Wednesday, April 14, 2010
I am an unabashed fan of author Stephen King. Uncle Stevie and I go way back (in the sense that I’ve never met him, but I’ve been reading his work since very near the beginning), and I can say I’ve enjoyed everything he has written, on one level or another. The movie adaptations of his work, however, have been hit or miss for me. The latest of these, Dolan’s Cadillac, is a huge miss.
(Spoilers will abound in this review. However, if you’ve read the novelette on which the movie is based, you already know all the plot points anyway, and if not, you should be able to gleam everything from glancing at the box cover.)
The movie starts off on the wrong foot, with a terrible voice over. A note to filmmakers about something you should already know: Motion pictures are a visual medium. This means you should show the audience, not tell them. When you use a narrator to explain things, you are admitting you can’t cut it. The narration steals from another King work (did he get paid twice?) for the description of Dolan. The voice over describes him as being someone so scary that birds fall dead when he looks at them. However, in this movie, Dolan looks more like an overgrown kid who has forgotten his Ritalin. Dolan is played by Christian Slater, who I kind of like as an actor, but the script here calls for him to babble uncontrollably.
Robinson (no first name given, played by Wes Bentley) and his wife Elizabeth (Emmanuelle Vaugier) are schoolteachers trying to have a baby, for purposes of added poignancy. Elizabeth is in the wrong place at the wrong time and observes crime boss Dolan murdering twenty or thirty people. She courageously decides to testify against him, even though the federal prosecutor (Al Sapienza) tells her that every other witness against Dolan has been murdered. This doesn’t deter the brave Elizabeth, and she gets whacked, too. Unfortunately, she is killed only because she does a Very Stupid Thing, and even worse, the clever murder plot requires that she do that exact Very Stupid Thing at that exact time. I guess someone peeked ahead in the script.
His wife’s death destroys Robinson emotionally, which Bentley portrays with a goggle-eyed scowl (see box cover). Since it’s the same scowl he uses from the beginning of the movie, the effect is muted. Because the feds can’t do anything, Robinson decides to take matters into his own hands, first by buying a ridiculously large gun to kill Dolan (real assassins prefer smaller calibers because they are quieter and more accurate) and then completely wimping out when he gets the chance to use it, losing a lot of credibility points. Since he doesn’t have the nerve to use the gun, he concocts a Rube Goldberg type trap to catch and kill Dolan. He should have shot him when he had the chance.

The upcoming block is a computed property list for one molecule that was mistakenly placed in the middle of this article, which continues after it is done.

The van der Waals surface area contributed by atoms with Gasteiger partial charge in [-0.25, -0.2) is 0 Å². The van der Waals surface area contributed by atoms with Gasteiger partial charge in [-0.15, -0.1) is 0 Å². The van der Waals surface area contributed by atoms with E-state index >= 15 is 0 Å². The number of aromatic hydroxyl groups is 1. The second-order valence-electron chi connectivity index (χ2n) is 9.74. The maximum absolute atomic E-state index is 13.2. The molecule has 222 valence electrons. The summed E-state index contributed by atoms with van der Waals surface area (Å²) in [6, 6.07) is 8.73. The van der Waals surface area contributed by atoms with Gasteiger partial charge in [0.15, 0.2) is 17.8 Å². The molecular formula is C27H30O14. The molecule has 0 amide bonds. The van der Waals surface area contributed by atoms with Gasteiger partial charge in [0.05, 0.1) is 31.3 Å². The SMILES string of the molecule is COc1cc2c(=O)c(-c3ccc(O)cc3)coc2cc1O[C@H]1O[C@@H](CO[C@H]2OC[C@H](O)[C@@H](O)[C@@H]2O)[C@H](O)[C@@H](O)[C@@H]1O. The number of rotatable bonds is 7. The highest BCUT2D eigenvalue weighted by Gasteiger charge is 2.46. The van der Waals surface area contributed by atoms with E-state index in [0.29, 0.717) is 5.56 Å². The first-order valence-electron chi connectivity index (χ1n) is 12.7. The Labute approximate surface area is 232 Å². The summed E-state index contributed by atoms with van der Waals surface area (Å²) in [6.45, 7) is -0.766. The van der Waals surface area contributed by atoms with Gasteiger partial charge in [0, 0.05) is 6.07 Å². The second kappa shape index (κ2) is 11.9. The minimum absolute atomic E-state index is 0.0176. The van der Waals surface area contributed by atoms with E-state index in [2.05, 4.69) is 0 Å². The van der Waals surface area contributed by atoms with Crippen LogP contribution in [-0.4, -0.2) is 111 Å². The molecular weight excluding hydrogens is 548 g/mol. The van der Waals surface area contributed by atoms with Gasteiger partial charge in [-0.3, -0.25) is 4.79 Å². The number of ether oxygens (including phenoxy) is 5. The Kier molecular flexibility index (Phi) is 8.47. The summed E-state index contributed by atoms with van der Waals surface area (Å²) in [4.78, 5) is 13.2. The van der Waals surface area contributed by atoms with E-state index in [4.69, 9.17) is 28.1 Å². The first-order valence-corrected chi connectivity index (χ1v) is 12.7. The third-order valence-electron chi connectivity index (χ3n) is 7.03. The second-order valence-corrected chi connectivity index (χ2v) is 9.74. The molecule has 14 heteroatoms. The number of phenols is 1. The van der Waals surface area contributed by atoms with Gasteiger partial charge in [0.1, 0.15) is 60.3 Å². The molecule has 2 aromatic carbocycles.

Part of the problem may lie in the source material being better suited to about half the length of a feature film (there are only two characters in King’s original story). Much of the script was presumably added as padding to make it longer, and the added material is awful. There’s also the matter of the acting.
Al Sapienza, a good character actor, is fine as the ineffectual federal prosecutor, and Vaugier elevates anything in which she appears, both in terms of her looks and her acting. But Slater can’t make Dolan the monster he is supposed to be, possibly due to the script. It has him talking incessantly like a speed freak, and there are character inconsistencies. For instance, Dolan makes his living running Eastern European sex slaves into the country from Mexico, which seems somewhat low rent for a criminal empire. Toward the end of the film, an associate comes up with a way to maximize his earning, by switching to children, who are more valuable, and easier to pack. Dolan reacts with disgust at this, which is the wrong move. He is supposed to be a monster, and this is a revenge story. Trying to humanize him (I suppose that’s the intent) is counter to your goals.
Wes Bentley was once a promising young actor, who seemed on the verge of stardom after his role in American Beauty. He needs to raise his game or find better roles, or he’s heading for a second lead role in Anacondas 7: Snakier Than Ever.
I can’t recommend this movie to anyone under any circumstances.